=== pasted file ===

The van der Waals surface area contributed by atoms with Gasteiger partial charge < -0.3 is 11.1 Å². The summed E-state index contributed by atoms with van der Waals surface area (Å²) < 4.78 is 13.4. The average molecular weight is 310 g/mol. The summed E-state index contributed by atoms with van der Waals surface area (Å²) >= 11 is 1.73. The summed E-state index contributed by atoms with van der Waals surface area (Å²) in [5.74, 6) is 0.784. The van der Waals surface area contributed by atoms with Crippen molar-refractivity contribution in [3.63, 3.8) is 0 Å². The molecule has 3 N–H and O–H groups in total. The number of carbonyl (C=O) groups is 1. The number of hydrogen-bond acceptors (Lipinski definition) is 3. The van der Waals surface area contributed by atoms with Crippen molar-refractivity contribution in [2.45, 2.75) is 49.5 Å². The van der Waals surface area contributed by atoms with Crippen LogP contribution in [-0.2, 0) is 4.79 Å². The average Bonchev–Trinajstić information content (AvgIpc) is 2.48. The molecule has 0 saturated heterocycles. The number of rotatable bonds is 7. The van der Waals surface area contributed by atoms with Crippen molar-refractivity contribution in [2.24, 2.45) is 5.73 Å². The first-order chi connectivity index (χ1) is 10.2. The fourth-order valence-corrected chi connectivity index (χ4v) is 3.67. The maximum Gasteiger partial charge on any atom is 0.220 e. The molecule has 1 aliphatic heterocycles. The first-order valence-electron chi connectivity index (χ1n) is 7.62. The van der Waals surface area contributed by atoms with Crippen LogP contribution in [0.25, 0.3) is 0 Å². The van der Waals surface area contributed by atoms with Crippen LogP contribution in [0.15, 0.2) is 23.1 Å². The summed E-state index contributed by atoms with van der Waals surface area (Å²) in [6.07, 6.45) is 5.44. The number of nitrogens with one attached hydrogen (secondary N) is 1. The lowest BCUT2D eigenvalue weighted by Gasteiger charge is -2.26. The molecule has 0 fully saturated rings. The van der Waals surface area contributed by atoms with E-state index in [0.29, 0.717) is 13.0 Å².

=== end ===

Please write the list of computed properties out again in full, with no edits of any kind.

The van der Waals surface area contributed by atoms with Gasteiger partial charge < -0.3 is 11.1 Å². The summed E-state index contributed by atoms with van der Waals surface area (Å²) < 4.78 is 13.4. The average molecular weight is 310 g/mol. The summed E-state index contributed by atoms with van der Waals surface area (Å²) >= 11 is 1.73. The summed E-state index contributed by atoms with van der Waals surface area (Å²) in [5.74, 6) is 0.784. The van der Waals surface area contributed by atoms with Crippen molar-refractivity contribution in [3.63, 3.8) is 0 Å². The molecule has 3 N–H and O–H groups in total. The number of carbonyl (C=O) groups is 1. The number of hydrogen-bond acceptors (Lipinski definition) is 3. The van der Waals surface area contributed by atoms with Crippen molar-refractivity contribution in [2.45, 2.75) is 49.5 Å². The van der Waals surface area contributed by atoms with Crippen LogP contribution in [-0.2, 0) is 4.79 Å². The average Bonchev–Trinajstić information content (AvgIpc) is 2.48. The molecule has 0 saturated heterocycles. The number of rotatable bonds is 7. The van der Waals surface area contributed by atoms with Crippen molar-refractivity contribution in [2.24, 2.45) is 5.73 Å². The first-order chi connectivity index (χ1) is 10.2. The fourth-order valence-corrected chi connectivity index (χ4v) is 3.67. The maximum Gasteiger partial charge on any atom is 0.220 e. The molecule has 1 aliphatic heterocycles. The first-order valence-electron chi connectivity index (χ1n) is 7.62. The van der Waals surface area contributed by atoms with Crippen LogP contribution in [0.25, 0.3) is 0 Å². The van der Waals surface area contributed by atoms with Crippen LogP contribution in [0.15, 0.2) is 23.1 Å². The summed E-state index contributed by atoms with van der Waals surface area (Å²) in [6.07, 6.45) is 5.44. The number of nitrogens with one attached hydrogen (secondary N) is 1. The lowest BCUT2D eigenvalue weighted by Gasteiger charge is -2.26. The molecule has 0 fully saturated rings. The van der Waals surface area contributed by atoms with E-state index in [0.29, 0.717) is 13.0 Å².